School Projects (Susan Cathey)
Saint Paul Schools is a RCMG partner. The coordinator of the school gardens sent a request for youth projects. There is also a request for a project that is not for youth, but their Title One Office at 1021 Marian needs one person to put together a flower garden adjacent to Wellstone Elementary School. Anyone interested contact Susan this evening or tomorrow or it will be posted on SignUp Genius.
Plant Sale Update (Darren Lochner)
Reminder that the plant sale is coming up May 20th. Share RCMG Facebook posts, please promote the sale when you’re able by posting flyers at places that allow them. Look for SignUp Genius volunteer shifts as they are made available. Read updates about the plant sale
Darren Lochner's Coordinator Updates (7:00pm-7:15pm)
State Program News
The State Master Gardener Conference is June 2 and June 3 at the Minnesota Landscape Arboretum. The early bird registration has been extended through May 12.The easiest way to register is through the Arboretum website. There will be 2 keynote speakers including Kelly Norris who will have with him his new book The New Naturalism. Julie Weisenhorn will be in the hydrangea garden. There will also be a hosta presentation and The Burton and Virginia Myers Education Center, our new home at the farm, will be open.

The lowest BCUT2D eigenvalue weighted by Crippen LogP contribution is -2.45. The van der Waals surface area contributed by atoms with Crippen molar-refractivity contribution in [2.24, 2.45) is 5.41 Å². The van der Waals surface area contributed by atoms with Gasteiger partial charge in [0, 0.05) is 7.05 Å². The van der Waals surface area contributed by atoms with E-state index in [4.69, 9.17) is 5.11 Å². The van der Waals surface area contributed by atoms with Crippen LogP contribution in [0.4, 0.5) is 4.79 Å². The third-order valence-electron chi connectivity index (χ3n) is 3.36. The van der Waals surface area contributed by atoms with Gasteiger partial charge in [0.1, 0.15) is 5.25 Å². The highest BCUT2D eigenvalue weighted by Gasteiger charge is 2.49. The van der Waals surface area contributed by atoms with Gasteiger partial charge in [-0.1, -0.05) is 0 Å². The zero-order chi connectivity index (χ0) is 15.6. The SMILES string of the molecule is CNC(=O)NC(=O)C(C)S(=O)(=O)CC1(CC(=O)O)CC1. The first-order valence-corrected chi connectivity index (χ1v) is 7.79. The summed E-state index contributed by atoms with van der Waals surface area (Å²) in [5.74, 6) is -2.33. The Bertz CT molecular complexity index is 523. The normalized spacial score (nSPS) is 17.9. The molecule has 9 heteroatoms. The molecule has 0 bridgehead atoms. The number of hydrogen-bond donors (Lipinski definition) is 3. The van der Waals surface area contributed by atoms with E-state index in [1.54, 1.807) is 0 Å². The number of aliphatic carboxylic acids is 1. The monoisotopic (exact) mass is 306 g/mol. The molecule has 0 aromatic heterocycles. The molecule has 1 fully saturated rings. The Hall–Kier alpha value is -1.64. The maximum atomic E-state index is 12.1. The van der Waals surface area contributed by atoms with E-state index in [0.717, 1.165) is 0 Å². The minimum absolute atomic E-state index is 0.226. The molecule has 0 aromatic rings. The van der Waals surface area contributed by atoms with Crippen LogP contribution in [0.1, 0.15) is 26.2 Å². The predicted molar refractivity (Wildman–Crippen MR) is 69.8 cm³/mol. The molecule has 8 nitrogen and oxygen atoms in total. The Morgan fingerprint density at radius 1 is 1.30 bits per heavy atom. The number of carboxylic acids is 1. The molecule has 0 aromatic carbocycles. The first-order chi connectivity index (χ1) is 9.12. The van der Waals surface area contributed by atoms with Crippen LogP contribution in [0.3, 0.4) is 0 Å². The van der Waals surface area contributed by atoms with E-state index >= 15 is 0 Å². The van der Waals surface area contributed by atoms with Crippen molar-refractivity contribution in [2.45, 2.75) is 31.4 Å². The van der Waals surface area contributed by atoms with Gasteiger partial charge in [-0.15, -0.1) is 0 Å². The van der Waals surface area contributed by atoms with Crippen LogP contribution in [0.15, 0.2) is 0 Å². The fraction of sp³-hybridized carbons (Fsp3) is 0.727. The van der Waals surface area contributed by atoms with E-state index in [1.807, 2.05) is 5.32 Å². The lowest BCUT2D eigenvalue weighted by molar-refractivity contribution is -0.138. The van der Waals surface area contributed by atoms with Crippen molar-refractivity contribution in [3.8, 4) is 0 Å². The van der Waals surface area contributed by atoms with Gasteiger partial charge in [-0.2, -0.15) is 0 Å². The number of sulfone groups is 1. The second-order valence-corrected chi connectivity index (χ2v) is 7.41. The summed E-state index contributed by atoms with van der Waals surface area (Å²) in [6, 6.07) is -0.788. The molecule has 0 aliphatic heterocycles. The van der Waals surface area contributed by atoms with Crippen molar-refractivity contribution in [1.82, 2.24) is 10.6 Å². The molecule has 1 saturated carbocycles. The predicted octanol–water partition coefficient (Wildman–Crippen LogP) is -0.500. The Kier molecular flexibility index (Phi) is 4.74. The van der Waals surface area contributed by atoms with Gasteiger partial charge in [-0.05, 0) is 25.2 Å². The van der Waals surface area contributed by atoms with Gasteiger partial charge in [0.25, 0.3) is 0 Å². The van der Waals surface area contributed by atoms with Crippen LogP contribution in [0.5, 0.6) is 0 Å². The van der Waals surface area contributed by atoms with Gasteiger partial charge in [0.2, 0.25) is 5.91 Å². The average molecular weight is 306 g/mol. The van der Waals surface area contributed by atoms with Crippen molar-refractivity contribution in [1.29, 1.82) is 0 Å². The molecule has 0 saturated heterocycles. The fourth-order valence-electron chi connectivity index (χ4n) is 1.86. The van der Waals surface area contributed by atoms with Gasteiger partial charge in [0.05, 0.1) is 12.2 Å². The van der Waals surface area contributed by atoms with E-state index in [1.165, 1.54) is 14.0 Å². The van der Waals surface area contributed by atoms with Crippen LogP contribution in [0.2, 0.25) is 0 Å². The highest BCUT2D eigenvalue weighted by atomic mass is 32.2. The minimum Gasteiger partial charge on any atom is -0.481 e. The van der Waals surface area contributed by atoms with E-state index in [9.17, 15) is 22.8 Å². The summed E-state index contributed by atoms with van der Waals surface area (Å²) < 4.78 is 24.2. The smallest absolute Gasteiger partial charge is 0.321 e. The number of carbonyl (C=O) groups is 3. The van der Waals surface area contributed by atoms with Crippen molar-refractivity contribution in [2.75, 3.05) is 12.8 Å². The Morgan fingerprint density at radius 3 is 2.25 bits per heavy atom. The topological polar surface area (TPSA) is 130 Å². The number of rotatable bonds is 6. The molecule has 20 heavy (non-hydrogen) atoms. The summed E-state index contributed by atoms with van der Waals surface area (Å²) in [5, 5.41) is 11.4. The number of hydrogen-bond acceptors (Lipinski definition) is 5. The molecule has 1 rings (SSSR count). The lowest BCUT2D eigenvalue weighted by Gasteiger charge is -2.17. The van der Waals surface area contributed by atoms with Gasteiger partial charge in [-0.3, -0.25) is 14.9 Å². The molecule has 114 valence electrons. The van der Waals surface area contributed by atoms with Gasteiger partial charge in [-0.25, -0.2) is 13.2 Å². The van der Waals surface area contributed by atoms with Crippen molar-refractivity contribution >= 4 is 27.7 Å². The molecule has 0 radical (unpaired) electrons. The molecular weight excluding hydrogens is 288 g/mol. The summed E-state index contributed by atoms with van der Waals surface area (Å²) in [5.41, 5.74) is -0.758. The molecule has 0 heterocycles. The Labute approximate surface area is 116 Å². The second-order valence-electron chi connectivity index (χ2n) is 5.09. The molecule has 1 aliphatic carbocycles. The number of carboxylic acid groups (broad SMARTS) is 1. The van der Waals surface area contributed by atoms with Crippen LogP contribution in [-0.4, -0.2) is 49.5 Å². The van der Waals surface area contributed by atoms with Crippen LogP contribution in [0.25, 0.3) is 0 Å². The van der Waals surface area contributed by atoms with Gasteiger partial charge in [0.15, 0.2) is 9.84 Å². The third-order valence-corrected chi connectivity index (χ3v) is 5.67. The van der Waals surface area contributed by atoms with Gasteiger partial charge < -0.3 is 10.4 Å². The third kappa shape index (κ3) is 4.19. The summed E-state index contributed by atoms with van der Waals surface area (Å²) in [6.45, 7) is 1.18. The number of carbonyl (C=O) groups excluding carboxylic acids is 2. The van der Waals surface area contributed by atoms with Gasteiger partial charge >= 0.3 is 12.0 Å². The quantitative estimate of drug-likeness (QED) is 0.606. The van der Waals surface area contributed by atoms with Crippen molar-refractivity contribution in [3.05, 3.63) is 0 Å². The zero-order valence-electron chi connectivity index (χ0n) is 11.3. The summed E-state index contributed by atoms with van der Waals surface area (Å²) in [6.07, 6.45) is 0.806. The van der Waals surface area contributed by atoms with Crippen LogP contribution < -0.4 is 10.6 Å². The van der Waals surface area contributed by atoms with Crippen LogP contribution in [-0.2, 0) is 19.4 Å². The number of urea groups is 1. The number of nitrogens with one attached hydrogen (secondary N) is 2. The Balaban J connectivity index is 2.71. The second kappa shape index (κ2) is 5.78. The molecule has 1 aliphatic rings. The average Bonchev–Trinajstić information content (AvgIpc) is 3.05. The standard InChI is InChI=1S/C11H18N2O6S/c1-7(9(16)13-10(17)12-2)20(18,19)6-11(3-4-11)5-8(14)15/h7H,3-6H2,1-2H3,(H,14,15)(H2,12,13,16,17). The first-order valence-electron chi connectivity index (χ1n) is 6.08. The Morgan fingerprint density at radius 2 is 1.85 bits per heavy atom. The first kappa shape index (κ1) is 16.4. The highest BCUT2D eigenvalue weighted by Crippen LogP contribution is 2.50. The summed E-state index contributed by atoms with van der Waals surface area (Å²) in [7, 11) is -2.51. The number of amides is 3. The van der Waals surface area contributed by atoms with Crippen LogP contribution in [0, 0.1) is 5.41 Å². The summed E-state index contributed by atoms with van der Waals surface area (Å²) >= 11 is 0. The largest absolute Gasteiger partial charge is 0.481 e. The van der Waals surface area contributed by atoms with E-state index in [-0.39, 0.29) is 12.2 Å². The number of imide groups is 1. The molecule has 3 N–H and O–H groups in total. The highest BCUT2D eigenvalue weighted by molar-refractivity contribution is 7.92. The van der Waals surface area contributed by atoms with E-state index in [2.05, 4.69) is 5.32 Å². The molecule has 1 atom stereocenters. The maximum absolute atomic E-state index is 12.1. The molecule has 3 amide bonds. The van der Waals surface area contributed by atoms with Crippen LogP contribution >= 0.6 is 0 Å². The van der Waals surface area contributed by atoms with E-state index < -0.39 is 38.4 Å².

Check out the State Conference Site
Thanks to the RCMG volunteers who helped with the Junior Master Gardener program.
Thanks to the project leaders for helping out at the Volunteer Fair.
Reminder to bring name tags to the RCMG monthly meetings and volunteer events. Also, bring your own water bottle if able to. Wear a maroon shirt when possible to meetings and volunteer events to help with UMN Extension branding.
IMPORTANT: If you sign up for a shift, please be responsible and show up or find someone who can cover your shift. Brianna Gohde mentioned to be careful about double booking yourself for shifts, if you need to find coverage please reach out to other master gardeners.